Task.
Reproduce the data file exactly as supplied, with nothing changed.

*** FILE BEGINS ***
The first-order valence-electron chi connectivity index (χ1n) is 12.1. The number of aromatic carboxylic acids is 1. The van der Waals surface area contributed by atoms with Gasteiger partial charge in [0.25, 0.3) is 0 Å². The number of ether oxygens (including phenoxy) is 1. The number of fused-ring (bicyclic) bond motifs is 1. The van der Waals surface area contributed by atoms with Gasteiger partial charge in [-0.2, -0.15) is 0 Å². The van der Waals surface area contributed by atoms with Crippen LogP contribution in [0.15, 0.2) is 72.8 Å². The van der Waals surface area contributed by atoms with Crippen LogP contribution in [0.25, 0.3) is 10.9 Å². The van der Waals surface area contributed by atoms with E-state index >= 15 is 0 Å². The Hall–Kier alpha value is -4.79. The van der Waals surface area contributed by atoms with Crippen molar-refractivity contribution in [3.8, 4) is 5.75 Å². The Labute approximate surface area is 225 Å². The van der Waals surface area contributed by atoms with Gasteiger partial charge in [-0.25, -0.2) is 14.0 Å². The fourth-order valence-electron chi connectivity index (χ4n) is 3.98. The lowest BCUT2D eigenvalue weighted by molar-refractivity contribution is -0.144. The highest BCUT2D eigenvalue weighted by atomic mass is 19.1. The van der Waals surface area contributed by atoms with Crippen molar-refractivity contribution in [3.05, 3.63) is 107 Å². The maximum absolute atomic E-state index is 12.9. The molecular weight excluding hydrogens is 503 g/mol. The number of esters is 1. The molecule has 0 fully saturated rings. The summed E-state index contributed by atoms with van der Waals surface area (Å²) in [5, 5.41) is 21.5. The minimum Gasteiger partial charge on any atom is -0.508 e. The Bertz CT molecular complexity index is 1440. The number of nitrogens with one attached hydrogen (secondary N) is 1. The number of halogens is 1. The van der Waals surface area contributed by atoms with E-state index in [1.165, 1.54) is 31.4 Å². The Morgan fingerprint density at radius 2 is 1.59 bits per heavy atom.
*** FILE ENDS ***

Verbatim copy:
The first-order valence-electron chi connectivity index (χ1n) is 12.1. The number of aromatic carboxylic acids is 1. The van der Waals surface area contributed by atoms with Gasteiger partial charge in [0.25, 0.3) is 0 Å². The number of ether oxygens (including phenoxy) is 1. The number of fused-ring (bicyclic) bond motifs is 1. The van der Waals surface area contributed by atoms with Gasteiger partial charge in [-0.2, -0.15) is 0 Å². The van der Waals surface area contributed by atoms with Crippen LogP contribution in [0.15, 0.2) is 72.8 Å². The van der Waals surface area contributed by atoms with Crippen LogP contribution in [0.25, 0.3) is 10.9 Å². The van der Waals surface area contributed by atoms with E-state index >= 15 is 0 Å². The Hall–Kier alpha value is -4.79. The van der Waals surface area contributed by atoms with Crippen molar-refractivity contribution in [3.8, 4) is 5.75 Å². The Labute approximate surface area is 225 Å². The van der Waals surface area contributed by atoms with Gasteiger partial charge in [-0.25, -0.2) is 14.0 Å². The fourth-order valence-electron chi connectivity index (χ4n) is 3.98. The lowest BCUT2D eigenvalue weighted by molar-refractivity contribution is -0.144. The highest BCUT2D eigenvalue weighted by atomic mass is 19.1. The van der Waals surface area contributed by atoms with Crippen molar-refractivity contribution in [3.05, 3.63) is 107 Å². The maximum absolute atomic E-state index is 12.9. The molecular weight excluding hydrogens is 503 g/mol. The number of esters is 1. The molecule has 0 fully saturated rings. The summed E-state index contributed by atoms with van der Waals surface area (Å²) in [5, 5.41) is 21.5. The minimum Gasteiger partial charge on any atom is -0.508 e. The Bertz CT molecular complexity index is 1440. The number of nitrogens with one attached hydrogen (secondary N) is 1. The number of halogens is 1. The van der Waals surface area contributed by atoms with E-state index in [1.165, 1.54) is 31.4 Å². The Morgan fingerprint density at radius 2 is 1.59 bits per heavy atom.